So macho? Here is the kaleidoscopic proof that abstraction was anything but

Untitled (detail), by Wook-kyung (1960s) - Wook-kyung Choi Estate/ArteCollectum

Untitled (detail), by Wook-kyung (1960s) – Wook-kyung Choi Estate/ArteCollectum

A 13-foot canvas is on display at the opening of Whitechapel Gallery’s Action, Gesture, Paint: Women Artists and Global Abstraction 1940-1970. Helen Frankenthaler’s April Mood (1974) is a burst of pure color: a large, light blue block in the center merges with purple, pink and orange, while green and dark blue brushstrokes sit on top. The scale is enough to stop any gallery goer.

Frankenthaler was one of the second generation of abstract expressionists—a movement that began in 1940s New York and became famous through a small group of artists, including Jackson Pollock, Mark Rothko, and Willem de Kooning. The movement is often remembered as unmistakably masculine, with its signature focus on large, macho canvases and “action painting”. In the early years, female artists were far from welcome – one critic told Lee Krasner, Pollock’s wife, that one of her paintings was “so good you wouldn’t believe it was done by a woman”. This masculine element was accompanied by an unlikely kind of American nationalism: the involvement of the CIA in promoting the artists has long been the subject of rumor and debate.

But, as this kaleidoscopically diverse exhibition demonstrates, this period of abstraction was far from confined to a small group of American men. With more than 150 paintings, the exhibition showcases the work of 80 women artists from around the world – from the calligraphic canvases of Palestinian artist Maliheh Afnan to the expressive works of Polish artist Franciszka Themerson on paper (made, such as the canvases of Pollock , by paint from a height).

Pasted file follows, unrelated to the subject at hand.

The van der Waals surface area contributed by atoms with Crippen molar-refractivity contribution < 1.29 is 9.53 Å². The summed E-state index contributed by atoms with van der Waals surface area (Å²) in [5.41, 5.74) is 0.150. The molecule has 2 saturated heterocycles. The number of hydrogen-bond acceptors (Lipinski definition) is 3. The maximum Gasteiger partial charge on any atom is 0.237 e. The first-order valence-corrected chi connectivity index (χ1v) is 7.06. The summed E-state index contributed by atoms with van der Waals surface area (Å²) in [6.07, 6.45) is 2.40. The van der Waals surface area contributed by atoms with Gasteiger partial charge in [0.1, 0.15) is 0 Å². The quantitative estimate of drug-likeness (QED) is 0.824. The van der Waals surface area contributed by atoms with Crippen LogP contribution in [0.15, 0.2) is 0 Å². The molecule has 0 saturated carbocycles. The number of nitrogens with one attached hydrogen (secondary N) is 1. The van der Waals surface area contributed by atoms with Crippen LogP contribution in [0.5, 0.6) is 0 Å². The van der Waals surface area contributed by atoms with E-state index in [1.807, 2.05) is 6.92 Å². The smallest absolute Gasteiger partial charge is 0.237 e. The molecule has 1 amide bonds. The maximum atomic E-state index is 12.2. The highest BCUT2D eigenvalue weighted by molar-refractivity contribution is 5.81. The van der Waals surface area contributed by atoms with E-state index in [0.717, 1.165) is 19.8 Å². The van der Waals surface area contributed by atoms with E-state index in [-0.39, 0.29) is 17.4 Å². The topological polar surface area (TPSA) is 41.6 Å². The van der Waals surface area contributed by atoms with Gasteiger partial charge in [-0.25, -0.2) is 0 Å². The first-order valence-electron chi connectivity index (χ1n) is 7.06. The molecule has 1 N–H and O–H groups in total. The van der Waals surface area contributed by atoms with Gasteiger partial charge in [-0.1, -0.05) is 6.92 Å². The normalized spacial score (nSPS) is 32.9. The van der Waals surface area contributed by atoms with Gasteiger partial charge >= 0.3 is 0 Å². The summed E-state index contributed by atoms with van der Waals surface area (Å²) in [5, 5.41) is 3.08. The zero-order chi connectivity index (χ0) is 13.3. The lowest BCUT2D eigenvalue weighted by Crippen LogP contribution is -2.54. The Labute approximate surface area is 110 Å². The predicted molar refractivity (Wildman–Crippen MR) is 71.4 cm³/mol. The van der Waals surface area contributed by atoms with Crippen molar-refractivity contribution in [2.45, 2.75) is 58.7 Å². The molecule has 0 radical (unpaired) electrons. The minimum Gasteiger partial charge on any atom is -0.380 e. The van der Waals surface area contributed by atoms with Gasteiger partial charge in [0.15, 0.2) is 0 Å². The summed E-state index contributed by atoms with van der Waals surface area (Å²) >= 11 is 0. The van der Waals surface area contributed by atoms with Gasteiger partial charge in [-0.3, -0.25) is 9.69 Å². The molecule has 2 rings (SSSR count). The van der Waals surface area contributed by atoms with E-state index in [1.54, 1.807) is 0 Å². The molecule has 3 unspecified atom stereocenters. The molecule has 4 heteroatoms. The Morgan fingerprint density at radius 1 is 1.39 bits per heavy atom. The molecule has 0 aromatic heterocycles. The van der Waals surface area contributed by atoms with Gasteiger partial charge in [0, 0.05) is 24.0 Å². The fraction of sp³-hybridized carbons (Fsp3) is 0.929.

Among the Americans, there are works by Lee Krasner (including her 1955 symbolic collage, Bald Eagle), Elaine de Kooning, and Sonia Gechtoff (whose pair of dark canvases, The Queen and The Map, are a haunting highlight of the exhibition). And from Britain there are early canvases by Gillian Ayres and bold, tactile collage-like works by St Ives artist Sandra Blow.

The show isn’t limited to the English-speaking world: Korean artist Wook-kyung Choi’s bright, colorful canvases sit alongside tangible, almost apocalyptic mixed-media works by Peruvian artist Gloria Gómez-Sánchez.

The bull, by Elaine de Kooning (1959) - Levett Collection/EdeK Trust

The bull, by Elaine de Kooning (1959) – Levett Collection/EdeK Trust

Featuring many women whose work has never been shown in the UK before, the exhibition represents a shared, global heritage of female abstraction. It’s an ambitious undertaking, and the show manages to draw attention to many women who have been unjustly forgotten. But by including so many artists, there’s the unmistakable sense that some of their individual context is lost.

Are these artists linked only by their gender or a shared conception of abstraction? It’s a question the exhibition doesn’t answer, but the sheer variety – from colourfield paintings to smaller watercolours, architectural works and near-figurative canvases – certainly opens up a much broader and more exciting definition of post-war abstract art.

From February 9 to May 7. Tickets: 020 7522 7888;

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